Univision Arizona, ASU Cronkite School partner to air 'Cronkite Noticias'

February 28, 2017

Univision Arizona and the Walter Cronkite School of Journalism and Mass Communication have partnered to regularly broadcast a 30-minute news program produced by bilingual Arizona State University students on important Latino community and statewide issues.

“Cronkite Noticias” airs on Univision Arizona’s KFPH UniMás every other Friday from 4 to 4:30 p.m. during the academic year. The first episode aired on Feb. 17. Students report on the economy, education, sustainability, immigration and other issues important to the region’s Latino communities. Cronkite Noticias Univision Arizona and the Cronkite School have partnered to regularly broadcast a 30-minute news program produced by bilingual ASU students on important Latino community and statewide issues. Download Full Image

“Creating opportunities for young bilingual journalists and media professionals to sharpen their craft and to tell stories that are critical to our Latino community is more important than ever today,” said Roberto Yañez, vice president and general manager of Univision Arizona and a member of the Cronkite Endowment Board of Trustees. “It is with great pride that we kick-off this new partnership with the Cronkite School that will allow us to give a platform to the next generation of leaders in the field.”

“Cronkite Noticias” is part of Cronkite Noticias/Mixed Voces, a new multiplatform Spanish-language news operation at the Cronkite School, which began last month. It is made possible by the Raza Development Fund, the largest Latino community development financial institution that is dedicated to generating economic growth and opportunities for Latino families across the country.

Currently, a team of bilingual Cronkite students are producing a variety of in-depth, Spanish-language digital and video stories for cronkitenoticias.org, which houses the “Cronkite Noticias” program after airing on UniMás Arizona.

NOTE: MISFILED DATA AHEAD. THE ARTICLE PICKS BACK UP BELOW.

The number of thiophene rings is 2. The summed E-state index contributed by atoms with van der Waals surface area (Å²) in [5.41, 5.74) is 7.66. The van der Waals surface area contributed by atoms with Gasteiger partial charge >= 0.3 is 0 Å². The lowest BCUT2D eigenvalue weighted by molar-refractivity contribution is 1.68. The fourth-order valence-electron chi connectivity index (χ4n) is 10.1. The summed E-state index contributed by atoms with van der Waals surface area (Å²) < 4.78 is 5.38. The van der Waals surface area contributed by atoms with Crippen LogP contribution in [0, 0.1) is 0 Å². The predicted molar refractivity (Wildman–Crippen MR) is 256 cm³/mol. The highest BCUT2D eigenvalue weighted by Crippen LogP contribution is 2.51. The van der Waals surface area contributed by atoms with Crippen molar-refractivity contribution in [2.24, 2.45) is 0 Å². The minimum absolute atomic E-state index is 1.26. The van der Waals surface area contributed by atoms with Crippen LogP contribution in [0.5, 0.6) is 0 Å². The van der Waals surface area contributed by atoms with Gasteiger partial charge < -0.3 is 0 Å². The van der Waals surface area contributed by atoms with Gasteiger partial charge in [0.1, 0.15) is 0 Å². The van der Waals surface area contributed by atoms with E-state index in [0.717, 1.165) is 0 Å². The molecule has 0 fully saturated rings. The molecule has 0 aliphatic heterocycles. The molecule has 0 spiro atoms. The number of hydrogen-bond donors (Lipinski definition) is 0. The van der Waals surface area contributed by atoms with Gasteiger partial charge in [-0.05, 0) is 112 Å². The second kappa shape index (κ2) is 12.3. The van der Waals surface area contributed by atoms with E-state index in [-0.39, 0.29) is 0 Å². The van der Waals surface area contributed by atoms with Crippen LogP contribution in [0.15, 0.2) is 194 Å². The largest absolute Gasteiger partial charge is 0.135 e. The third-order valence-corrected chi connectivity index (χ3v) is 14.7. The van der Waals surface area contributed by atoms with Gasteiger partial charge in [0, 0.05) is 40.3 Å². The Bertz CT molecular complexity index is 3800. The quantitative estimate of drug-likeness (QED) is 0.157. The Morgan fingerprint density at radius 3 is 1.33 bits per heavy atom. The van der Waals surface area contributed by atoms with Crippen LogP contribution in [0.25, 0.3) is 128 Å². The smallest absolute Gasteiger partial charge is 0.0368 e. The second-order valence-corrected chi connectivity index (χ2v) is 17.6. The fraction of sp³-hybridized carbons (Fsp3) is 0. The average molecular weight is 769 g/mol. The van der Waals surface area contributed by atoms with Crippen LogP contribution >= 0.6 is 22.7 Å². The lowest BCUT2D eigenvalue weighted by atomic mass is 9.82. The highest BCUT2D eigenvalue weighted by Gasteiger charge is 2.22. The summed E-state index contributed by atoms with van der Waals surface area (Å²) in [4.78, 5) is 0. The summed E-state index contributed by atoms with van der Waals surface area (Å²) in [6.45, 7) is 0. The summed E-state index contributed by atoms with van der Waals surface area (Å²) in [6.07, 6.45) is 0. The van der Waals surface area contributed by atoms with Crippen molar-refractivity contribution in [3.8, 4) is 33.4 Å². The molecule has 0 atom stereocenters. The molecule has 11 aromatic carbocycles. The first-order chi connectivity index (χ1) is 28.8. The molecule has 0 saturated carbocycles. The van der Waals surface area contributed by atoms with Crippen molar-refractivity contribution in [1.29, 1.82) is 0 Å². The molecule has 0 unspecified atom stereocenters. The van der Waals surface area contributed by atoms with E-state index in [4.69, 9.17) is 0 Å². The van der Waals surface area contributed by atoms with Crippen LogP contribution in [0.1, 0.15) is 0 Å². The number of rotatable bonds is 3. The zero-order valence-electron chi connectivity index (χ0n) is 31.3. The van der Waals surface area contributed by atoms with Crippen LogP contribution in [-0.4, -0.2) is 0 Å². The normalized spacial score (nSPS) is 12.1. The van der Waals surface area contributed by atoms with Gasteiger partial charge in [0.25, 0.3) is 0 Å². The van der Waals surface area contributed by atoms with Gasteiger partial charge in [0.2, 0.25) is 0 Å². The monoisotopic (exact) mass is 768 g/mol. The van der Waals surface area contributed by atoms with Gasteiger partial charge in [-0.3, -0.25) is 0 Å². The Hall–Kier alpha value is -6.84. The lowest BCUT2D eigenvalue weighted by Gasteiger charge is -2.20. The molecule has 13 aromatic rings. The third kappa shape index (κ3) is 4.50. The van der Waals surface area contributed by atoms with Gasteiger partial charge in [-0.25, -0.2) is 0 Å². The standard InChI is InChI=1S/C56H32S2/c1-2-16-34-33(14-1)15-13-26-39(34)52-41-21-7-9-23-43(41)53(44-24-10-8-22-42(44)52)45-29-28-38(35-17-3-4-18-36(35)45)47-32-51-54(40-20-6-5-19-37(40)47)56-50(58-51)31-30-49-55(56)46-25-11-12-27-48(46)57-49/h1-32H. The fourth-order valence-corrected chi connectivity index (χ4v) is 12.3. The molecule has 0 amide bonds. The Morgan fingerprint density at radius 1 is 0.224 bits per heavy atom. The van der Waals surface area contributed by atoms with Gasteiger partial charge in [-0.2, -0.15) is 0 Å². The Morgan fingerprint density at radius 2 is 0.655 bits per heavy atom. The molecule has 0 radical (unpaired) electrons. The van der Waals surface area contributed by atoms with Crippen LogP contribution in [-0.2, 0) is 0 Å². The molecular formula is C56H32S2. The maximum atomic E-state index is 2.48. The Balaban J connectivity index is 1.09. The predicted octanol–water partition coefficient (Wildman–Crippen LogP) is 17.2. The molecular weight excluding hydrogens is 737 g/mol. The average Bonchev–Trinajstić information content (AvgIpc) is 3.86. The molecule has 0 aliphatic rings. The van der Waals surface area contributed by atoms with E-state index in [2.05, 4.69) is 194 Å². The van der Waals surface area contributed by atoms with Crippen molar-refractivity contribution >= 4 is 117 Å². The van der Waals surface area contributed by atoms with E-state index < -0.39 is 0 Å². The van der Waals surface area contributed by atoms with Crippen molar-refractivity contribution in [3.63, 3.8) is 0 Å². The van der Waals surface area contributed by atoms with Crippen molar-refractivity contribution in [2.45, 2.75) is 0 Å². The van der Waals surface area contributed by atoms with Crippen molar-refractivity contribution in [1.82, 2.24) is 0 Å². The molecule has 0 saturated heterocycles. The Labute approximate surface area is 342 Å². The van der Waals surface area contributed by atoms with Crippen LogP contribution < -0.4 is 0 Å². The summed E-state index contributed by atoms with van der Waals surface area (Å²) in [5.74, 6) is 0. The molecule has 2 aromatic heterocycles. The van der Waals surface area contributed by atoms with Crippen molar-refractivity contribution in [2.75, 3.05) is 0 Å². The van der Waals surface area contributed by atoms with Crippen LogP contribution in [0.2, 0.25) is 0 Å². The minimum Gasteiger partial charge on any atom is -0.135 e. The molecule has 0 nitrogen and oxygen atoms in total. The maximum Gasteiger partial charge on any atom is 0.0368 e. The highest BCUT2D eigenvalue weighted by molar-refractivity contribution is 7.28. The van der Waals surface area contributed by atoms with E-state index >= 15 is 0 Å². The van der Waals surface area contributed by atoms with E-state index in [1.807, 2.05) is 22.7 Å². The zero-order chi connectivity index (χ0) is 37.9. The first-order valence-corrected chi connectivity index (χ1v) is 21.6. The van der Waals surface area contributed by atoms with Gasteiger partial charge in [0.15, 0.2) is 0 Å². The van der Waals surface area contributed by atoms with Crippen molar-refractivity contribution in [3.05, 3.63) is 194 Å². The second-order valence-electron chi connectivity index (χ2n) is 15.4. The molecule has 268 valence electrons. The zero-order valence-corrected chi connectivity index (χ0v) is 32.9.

“We are thrilled to be partnering with Univision Arizona on this important endeavor to expand critical news coverage to the Latino community,” said Christopher Callahan, dean of the Cronkite School. “We’re excited to share the outstanding work of our students, who regularly cover Latino issues under the guidance of our award-winning faculty.”

The “Cronkite Noticias” program is part of a growing constellation of classes and immersive professional experiences available to Cronkite students interested in Latino and borderlands issues.

Cronkite News, the student-staffed, professionally led news division of Arizona PBS, features a Borderlands Bureau in which students cover border and immigration issues in English under the guidance of award-winning borderlands journalists.

The Borderlands Bureau builds on a Latino seminar and a depth reporting class that takes students on a reporting trip to another country. Past projects have covered the Dominican Republic, Mexico, Nicaragua and Puerto Rico, among other regions.

The Cronkite School’s faculty includes three Southwest Borderlands Initiative professors, a faculty appointment plan designed to strengthen existing ASU scholarly and instructional resources on the Southwest and to enhance institutional recruitment and retention efforts toward building a faculty fully reflective of the Southwest borderlands’ diversity.